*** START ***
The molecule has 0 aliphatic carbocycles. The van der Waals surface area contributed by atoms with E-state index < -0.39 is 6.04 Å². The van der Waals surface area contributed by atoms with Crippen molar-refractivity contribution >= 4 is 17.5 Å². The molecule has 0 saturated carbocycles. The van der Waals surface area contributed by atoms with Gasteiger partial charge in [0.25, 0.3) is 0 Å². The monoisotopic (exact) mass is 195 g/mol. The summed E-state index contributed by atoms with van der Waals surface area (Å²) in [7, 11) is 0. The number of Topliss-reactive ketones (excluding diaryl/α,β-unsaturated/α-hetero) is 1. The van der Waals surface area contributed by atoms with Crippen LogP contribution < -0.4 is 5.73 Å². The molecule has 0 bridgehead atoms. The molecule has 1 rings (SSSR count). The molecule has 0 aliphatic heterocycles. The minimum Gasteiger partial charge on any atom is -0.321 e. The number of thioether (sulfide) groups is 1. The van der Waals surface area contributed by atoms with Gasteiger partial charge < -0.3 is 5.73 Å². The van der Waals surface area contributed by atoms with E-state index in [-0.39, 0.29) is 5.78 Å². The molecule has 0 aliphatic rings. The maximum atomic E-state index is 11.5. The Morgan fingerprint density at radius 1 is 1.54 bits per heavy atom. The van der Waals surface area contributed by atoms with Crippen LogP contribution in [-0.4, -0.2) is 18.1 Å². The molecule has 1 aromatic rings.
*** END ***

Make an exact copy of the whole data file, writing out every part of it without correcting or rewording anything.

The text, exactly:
The molecule has 0 aliphatic carbocycles. The van der Waals surface area contributed by atoms with E-state index < -0.39 is 6.04 Å². The van der Waals surface area contributed by atoms with Crippen molar-refractivity contribution >= 4 is 17.5 Å². The molecule has 0 saturated carbocycles. The van der Waals surface area contributed by atoms with Gasteiger partial charge in [0.25, 0.3) is 0 Å². The monoisotopic (exact) mass is 195 g/mol. The summed E-state index contributed by atoms with van der Waals surface area (Å²) in [7, 11) is 0. The number of Topliss-reactive ketones (excluding diaryl/α,β-unsaturated/α-hetero) is 1. The van der Waals surface area contributed by atoms with Crippen LogP contribution < -0.4 is 5.73 Å². The molecule has 0 bridgehead atoms. The molecule has 1 rings (SSSR count). The molecule has 0 aliphatic heterocycles. The minimum Gasteiger partial charge on any atom is -0.321 e. The number of thioether (sulfide) groups is 1. The van der Waals surface area contributed by atoms with Gasteiger partial charge < -0.3 is 5.73 Å². The van der Waals surface area contributed by atoms with E-state index in [-0.39, 0.29) is 5.78 Å². The molecule has 0 aliphatic rings. The maximum atomic E-state index is 11.5. The Morgan fingerprint density at radius 1 is 1.54 bits per heavy atom. The van der Waals surface area contributed by atoms with Crippen LogP contribution in [-0.4, -0.2) is 18.1 Å². The molecule has 1 aromatic rings.